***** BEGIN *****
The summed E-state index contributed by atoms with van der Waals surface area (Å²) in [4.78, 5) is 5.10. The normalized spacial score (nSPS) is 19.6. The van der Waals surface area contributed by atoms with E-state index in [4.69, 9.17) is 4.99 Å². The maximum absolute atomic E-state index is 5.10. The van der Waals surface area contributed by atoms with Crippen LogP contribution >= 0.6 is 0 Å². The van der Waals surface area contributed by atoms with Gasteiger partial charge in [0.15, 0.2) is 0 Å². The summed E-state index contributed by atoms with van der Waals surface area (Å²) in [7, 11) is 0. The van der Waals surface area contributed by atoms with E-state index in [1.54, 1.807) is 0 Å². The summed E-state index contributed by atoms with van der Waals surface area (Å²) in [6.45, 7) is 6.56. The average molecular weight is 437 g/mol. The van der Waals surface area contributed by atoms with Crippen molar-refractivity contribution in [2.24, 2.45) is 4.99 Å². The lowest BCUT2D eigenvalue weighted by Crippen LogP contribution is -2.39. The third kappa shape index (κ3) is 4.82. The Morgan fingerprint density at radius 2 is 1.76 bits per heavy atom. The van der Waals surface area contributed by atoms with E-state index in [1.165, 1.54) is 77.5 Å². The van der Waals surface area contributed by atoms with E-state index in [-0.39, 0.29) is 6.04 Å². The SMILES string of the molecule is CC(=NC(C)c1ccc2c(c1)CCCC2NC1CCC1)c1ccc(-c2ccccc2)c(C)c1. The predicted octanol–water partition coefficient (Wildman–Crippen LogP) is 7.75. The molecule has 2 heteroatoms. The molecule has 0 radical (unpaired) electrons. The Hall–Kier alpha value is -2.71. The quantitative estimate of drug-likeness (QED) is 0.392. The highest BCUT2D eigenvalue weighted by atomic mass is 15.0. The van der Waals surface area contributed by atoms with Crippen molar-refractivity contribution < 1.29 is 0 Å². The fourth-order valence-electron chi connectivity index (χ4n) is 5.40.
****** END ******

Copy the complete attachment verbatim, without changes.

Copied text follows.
The summed E-state index contributed by atoms with van der Waals surface area (Å²) in [4.78, 5) is 5.10. The normalized spacial score (nSPS) is 19.6. The van der Waals surface area contributed by atoms with E-state index in [4.69, 9.17) is 4.99 Å². The maximum absolute atomic E-state index is 5.10. The van der Waals surface area contributed by atoms with Crippen LogP contribution >= 0.6 is 0 Å². The van der Waals surface area contributed by atoms with Gasteiger partial charge in [0.15, 0.2) is 0 Å². The summed E-state index contributed by atoms with van der Waals surface area (Å²) in [7, 11) is 0. The van der Waals surface area contributed by atoms with E-state index in [1.54, 1.807) is 0 Å². The summed E-state index contributed by atoms with van der Waals surface area (Å²) in [6.45, 7) is 6.56. The average molecular weight is 437 g/mol. The van der Waals surface area contributed by atoms with Crippen molar-refractivity contribution in [2.24, 2.45) is 4.99 Å². The lowest BCUT2D eigenvalue weighted by Crippen LogP contribution is -2.39. The third kappa shape index (κ3) is 4.82. The Morgan fingerprint density at radius 2 is 1.76 bits per heavy atom. The van der Waals surface area contributed by atoms with E-state index in [1.165, 1.54) is 77.5 Å². The van der Waals surface area contributed by atoms with E-state index in [-0.39, 0.29) is 6.04 Å². The SMILES string of the molecule is CC(=NC(C)c1ccc2c(c1)CCCC2NC1CCC1)c1ccc(-c2ccccc2)c(C)c1. The predicted octanol–water partition coefficient (Wildman–Crippen LogP) is 7.75. The molecule has 2 heteroatoms. The molecule has 0 radical (unpaired) electrons. The Hall–Kier alpha value is -2.71. The quantitative estimate of drug-likeness (QED) is 0.392. The highest BCUT2D eigenvalue weighted by atomic mass is 15.0. The van der Waals surface area contributed by atoms with Crippen molar-refractivity contribution < 1.29 is 0 Å². The fourth-order valence-electron chi connectivity index (χ4n) is 5.40.